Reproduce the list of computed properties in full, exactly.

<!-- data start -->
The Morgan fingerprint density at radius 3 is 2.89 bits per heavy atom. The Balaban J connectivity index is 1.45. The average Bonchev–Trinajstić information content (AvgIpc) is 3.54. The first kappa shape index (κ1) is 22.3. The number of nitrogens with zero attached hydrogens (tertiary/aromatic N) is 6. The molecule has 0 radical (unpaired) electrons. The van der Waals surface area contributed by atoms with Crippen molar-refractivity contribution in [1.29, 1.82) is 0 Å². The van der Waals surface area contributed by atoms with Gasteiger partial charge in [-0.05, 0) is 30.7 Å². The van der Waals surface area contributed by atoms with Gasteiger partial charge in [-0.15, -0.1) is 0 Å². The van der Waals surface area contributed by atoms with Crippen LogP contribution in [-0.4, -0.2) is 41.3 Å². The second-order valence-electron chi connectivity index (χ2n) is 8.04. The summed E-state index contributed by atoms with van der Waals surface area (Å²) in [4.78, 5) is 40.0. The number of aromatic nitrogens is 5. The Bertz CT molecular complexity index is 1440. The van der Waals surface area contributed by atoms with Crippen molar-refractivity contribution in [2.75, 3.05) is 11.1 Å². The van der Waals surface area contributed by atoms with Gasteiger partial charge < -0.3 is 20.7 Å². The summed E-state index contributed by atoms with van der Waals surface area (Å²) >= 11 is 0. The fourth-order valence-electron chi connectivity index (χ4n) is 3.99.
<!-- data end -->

The Morgan fingerprint density at radius 3 is 2.89 bits per heavy atom. The Balaban J connectivity index is 1.45. The average Bonchev–Trinajstić information content (AvgIpc) is 3.54. The first kappa shape index (κ1) is 22.3. The number of nitrogens with zero attached hydrogens (tertiary/aromatic N) is 6. The molecule has 0 radical (unpaired) electrons. The van der Waals surface area contributed by atoms with Crippen molar-refractivity contribution in [1.29, 1.82) is 0 Å². The van der Waals surface area contributed by atoms with Gasteiger partial charge in [-0.05, 0) is 30.7 Å². The van der Waals surface area contributed by atoms with Gasteiger partial charge in [-0.15, -0.1) is 0 Å². The van der Waals surface area contributed by atoms with Crippen LogP contribution in [-0.4, -0.2) is 41.3 Å². The second-order valence-electron chi connectivity index (χ2n) is 8.04. The summed E-state index contributed by atoms with van der Waals surface area (Å²) in [4.78, 5) is 40.0. The number of aromatic nitrogens is 5. The Bertz CT molecular complexity index is 1440. The van der Waals surface area contributed by atoms with Crippen molar-refractivity contribution in [2.75, 3.05) is 11.1 Å². The van der Waals surface area contributed by atoms with Gasteiger partial charge < -0.3 is 20.7 Å². The summed E-state index contributed by atoms with van der Waals surface area (Å²) >= 11 is 0. The fourth-order valence-electron chi connectivity index (χ4n) is 3.99.